7 June 2021

Mikaela Holmes

Client Adviser - Wealth

What is your value and how can you protect it?

In the school yard recently, waiting for the bell to ring, I was talking with some other parents. I mentioned that I was reviewing my personal insurances as we’ve bought a new house. One mum exclaimed she was not insured as she is not worth anything. And so, I embarked on my 5-minute run-down of her value to the household…

Whether you are working part-time, full-time, or not at all, mothers are a valuable asset for any household and one worth insuring.

When undertaking an insurance needs analysis for clients, we consider various financial impacts, such as caring for someone who is sick or injured (nursing costs) or caring for children and running the household (childcare, cooking, cleaning costs etc). These can all have a monetary value assigned to them and should be considered a need in the case of various insurable events.

There are four key personal insurances you can apply for;

  • Income Protection (IP)
  • Total and Permanent Disablement (TPD)
  • Life
  • Trauma (also known as Critical Illness)

 

Income Protection and Total and Permanent Disablement Insurances

The first two (IP and TPD) are related to your inability to work, and therefore can be affected by any move in or out of the (paid) workforce.

IP insurance provides replacement income when the insured is unable to work to earn an income. In the case that you are not in paid employment, you can still have income protection insurance and your inability to work is based on what are considered “household duties” or “activities of daily living”. Each policy provider has different specific definitions, so it is paramount that you read all documents before signing; but in general, such definitions include consideration of cooking and preparing meals, cleaning the house, shopping for groceries, and looking after children.

As TPD insurance is also related to the insured’s ability to work or live, the above definitions can also apply.

It is important to note for those temporarily not working (e.g. on maternity leave), if you make changes to your IP or TPD insurances during this time, you may have the “work/ activity” definition that applies to you/ your policy changed. To this extent, there can be merit in ensuring your personal insurance policies are in place before you take any time off work.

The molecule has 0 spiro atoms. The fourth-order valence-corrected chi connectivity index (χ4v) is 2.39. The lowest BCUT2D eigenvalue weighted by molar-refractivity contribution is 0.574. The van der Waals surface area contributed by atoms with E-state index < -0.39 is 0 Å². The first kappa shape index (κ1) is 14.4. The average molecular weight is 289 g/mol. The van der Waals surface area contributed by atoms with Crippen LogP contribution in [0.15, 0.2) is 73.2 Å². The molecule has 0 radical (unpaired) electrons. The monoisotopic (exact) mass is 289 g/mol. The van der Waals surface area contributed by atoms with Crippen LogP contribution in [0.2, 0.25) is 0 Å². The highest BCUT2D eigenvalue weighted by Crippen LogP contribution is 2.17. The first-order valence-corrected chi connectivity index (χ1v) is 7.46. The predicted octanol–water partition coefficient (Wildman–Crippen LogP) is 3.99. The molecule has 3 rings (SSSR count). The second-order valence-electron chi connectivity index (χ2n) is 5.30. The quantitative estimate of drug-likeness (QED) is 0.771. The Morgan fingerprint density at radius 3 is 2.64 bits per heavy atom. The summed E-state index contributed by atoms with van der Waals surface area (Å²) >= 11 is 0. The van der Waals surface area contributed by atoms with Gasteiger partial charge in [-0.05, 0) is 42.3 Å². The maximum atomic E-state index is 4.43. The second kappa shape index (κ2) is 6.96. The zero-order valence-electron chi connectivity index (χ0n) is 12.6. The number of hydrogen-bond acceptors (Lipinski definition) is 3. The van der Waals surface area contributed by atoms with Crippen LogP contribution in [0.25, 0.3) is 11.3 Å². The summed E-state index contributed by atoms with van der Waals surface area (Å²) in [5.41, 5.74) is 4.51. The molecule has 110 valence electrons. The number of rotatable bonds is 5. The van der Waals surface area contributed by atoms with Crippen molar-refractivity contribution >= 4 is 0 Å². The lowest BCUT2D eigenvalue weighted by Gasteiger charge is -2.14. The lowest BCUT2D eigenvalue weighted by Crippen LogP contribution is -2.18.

Life Insurance

Life insurance is arguably the easiest insurance to understand. The beneficiary of the policy gets paid when the insured person dies. The payment amount/ level of cover should then be a consideration of what the remaining spouse will need financial assistance for when their partner is no longer there. Key considerations fall to repaying the mortgage, providing for care of young children or school fees for older children, and any funds needed to ensure the household can continue to function without the deceased.

 

Trauma Insurance

Trauma insurance, also known as Critical Illness insurance, is designed to pay you a lump sum in the event that you suffer a specific illness or injury, such as a heart attack or stroke, that may not leave you disabled long-term but is traumatic at the time of occurrence. Treatment and recovery can be life-changing and costly. I would argue that most working mums get stressed about the idea of taking one or two days off work to look after a sick child, let alone if they themselves are sick. But if something really nasty occurs, the likes of Trauma insurance can help cover the costs of getting help around the house or taking time off work whilst you are focusing on yourself when you need to the most.

 

In Summary

The idea of personal insurance is to provide some financial support in the event of you not being able to do it (this crazy life) all yourself. A review of your personal insurance needs by a qualified financial (risk) adviser can assist in putting a value on you and what you bring to your family life – it might just be a bit less than that ‘priceless’ tag your children put on you!

 

Disclaimer: Any advice included in this article is general and has been prepared without taking into account your objectives, financial situation or needs. As such, you should consider its appropriateness having regard to these factors before acting on it. Any tax information refers to current laws, is not based on your unique circumstances and should not be relied on as tax advice. Before you make any decision about whether to acquire a certain financial product, you should obtain and read the relevant product disclosure statement.